• Jason Wilkinson

Your Feelings Are Lying to You


There is a statement I find myself saying to other people.


It goes, “Your feelings are real, but they aren’t always true.”


What I mean by this is that we all deal with painful emotions. And our emotions often communicate to us what is taking place in the world. We will often perceive our reality based upon what our emotions are telling us.


But when we are emotionally dysregulated, our perceptions are often off. They aren’t accurate.


For example, a person is not always aware or in their best frame of mind when they are feeling scared. The amygdala goes into overdrive and that can lead to harmful coping behaviors. Behaviors like:


· Debilitating Anxiety

· Depression

· Anger

· Panic Attacks

· Withdraw


Most would agree that people tend not to make the best decisions when emotionally dysregulated. Our relationships suffer when negative messages enter our existence.


You Do Have Feelings:


Everyone has feelings. Those feelings can be very helpful. Feelings tell us when something is meaningful to us. They inform us of when something is wrong in our lives. Or when something is going very well.


We get excited about children being born. We celebrate when a couple gets married. And we get sad when a person who we love dies.


There are many people who try to shut down or withdraw from their feelings. There are many people who try to rationalize or intellectualize rather than feel. And there are those who tried to escape and numb out from emotions.


But that doesn't mean that people don't have feelings. More likely they are afraid of the emotion or feeling.


And then there are some who are overwhelmed by emotions or feelings. It may seem like the smallest thing can set them off into a spiral of harm.


Whatever the case, the emotions or feelings lead to a reaction or coping behavior. We may keep distance to feelings for fear of losing control. Or we may be overcome by the feeling.


Feelings Are Real:


“But you don’t understand! I asked him to take the kids to school, and he totally ignored me! He does not love me!”


This is a statement that I often hear in marriage counseling or couples therapy. One person feels that they really are not cared for when their partner does not respond in a way that was hoped for.


And, so, one person feels unloved. That emotion is absolutely real. In that specific moment, that person feels unloved. And it could be for very good reason.


Maybe he ignored her. Maybe he got angry at her. Whatever the case she received the message that she is unloved.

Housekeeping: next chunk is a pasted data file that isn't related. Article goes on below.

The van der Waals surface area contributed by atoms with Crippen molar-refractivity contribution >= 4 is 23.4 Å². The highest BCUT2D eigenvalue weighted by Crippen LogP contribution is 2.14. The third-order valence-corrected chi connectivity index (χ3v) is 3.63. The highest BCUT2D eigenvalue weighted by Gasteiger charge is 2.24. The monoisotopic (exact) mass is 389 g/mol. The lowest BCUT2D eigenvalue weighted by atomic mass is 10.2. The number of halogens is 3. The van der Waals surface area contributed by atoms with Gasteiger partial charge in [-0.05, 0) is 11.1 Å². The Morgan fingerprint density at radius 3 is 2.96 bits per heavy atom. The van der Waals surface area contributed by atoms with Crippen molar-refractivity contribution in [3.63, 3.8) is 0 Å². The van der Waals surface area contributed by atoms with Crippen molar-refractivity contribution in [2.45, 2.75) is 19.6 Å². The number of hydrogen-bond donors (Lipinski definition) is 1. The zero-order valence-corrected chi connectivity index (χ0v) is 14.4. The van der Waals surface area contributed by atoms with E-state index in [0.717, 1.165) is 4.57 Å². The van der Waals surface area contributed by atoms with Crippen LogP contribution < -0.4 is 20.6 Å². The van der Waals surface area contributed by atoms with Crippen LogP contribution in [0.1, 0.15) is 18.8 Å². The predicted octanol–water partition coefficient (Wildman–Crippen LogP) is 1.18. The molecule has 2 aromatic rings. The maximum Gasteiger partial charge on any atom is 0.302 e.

It is not helpful to tell a person how he or she should feel or not feel about any kind of action. The emotion is real for that person. We are better off honoring that emotion that is being shared than debating or arguing about whether they should have that emotion.


The feelings are real. That person is experiencing a real feeling.


And, at the same time, that feeling may not be true.


Feelings Aren’t Always True:


In the example statement above, the person is experiencing a real and powerful emotion. But there is also reason to believe that the emotion is not true.


For example, would the spouse or partner be in marriage counseling or couples therapy if they did not love the other person? That's pretty unlikely. Even if it is a “last resort” situation, that must mean there is some shred of hope to save a meaningful relationship.


There are times when a person may feel as though life is “out of control.” That is a strong emotion or feeling. And they may start experiencing anxiety and become angry or attempt to escape. The natural “fight or flight” response.


And, outside of some situations, a grown adult does have some control over their life. Even if it is just their own reaction or behavior to bad news. Even when a person is in the midst of a weather event that is out of their control, like a hurricane, that person still has control over how they act within that hurricane.


While it may feel like a person has no control, the truth is that they do hold some amount of control.


The feelings are real, but they are not always true.


How Restoration Therapy Can Help:


Restoration Therapy can help people learn how to lean into what is true, And self-regulate their emotions. And when a person learns to self-regulate, then that person can also choose how they want to act.


There is empowerment in being able to choose. Choose who you are in your work. With your friends and family. And in your marriage or relationship.


Therapy will help people do the work of discovering what is true. And then provide them with the tools to live into their true identity.

Jason Wilkinson is a Marriage Family Therapist Associate and owner of Wellspace Counseling in Tualatin, Oregon. He utilizes Restoration Therapy to help individuals & couples learn how to positively communicate with themselves & others. Wellspace Counseling serves the communities of Tualatin, Lake Oswego, Portland, as well as the entire state of Oregon through online counseling.